Brisbane rapper Miss Blanks (Sian Vandermuelen) is often compared to Nicki Minaj but Missy Elliot is more on point: fine, filthy and also very funny. At gigs, Vandermuelen’s trademark call for women, trans and non-binary folk to come to the front is an overdue example of how inclusivity in music scenes can be fun not hectoring. Such is her sass and charisma.
Vandermuelen is all ego, all the time, chest-thumping ceaselessly about her skills on the mic. She uses minimal beats, throws in a classic Erik B & Rakim sample or two, and deals out some boy-band style R&B on the chorus of Worldwide Pussy.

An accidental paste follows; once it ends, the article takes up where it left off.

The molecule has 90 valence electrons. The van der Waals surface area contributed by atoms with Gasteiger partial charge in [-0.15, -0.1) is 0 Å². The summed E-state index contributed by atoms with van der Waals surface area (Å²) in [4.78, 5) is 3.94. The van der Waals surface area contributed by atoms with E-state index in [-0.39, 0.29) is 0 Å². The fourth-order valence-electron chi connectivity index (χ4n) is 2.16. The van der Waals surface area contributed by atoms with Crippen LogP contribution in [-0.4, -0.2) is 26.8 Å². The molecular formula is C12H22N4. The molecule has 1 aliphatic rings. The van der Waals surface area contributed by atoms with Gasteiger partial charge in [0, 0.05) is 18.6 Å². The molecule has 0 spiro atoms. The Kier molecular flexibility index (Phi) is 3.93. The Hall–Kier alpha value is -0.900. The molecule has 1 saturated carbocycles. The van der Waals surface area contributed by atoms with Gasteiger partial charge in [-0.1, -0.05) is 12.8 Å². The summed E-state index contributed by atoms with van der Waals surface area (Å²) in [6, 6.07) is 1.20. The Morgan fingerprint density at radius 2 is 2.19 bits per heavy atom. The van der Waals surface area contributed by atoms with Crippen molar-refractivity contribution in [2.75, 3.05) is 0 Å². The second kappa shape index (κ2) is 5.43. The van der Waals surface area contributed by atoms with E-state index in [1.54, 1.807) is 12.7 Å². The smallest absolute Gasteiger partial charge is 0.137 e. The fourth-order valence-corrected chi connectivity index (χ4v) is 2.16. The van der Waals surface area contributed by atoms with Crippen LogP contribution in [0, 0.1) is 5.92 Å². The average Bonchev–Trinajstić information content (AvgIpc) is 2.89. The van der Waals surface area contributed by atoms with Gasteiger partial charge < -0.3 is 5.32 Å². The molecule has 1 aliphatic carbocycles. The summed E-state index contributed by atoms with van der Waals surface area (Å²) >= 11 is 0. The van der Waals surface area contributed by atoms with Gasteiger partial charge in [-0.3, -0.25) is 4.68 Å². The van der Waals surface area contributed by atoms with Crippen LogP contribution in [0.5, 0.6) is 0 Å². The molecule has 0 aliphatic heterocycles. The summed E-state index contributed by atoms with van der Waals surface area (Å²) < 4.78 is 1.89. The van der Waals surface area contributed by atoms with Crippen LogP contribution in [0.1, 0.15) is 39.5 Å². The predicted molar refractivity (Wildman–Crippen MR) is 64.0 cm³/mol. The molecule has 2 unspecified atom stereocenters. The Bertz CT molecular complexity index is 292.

It’s hard not to fist-pump in delight when she raps “I got haters to my left/Got haters to my right/I ain’t afraid to slap a hatin’ homie on sight”, because as a trans woman of colour, the stats and stories suggest that too much of Vandermuelen’s existence is in unwelcoming spaces. On stage and on record, at least, she runs the world. But is an earworm like “Skinny bitches in my zone, baby feed them” only body positive for women with meat on their bones? Or is she just righting the scales?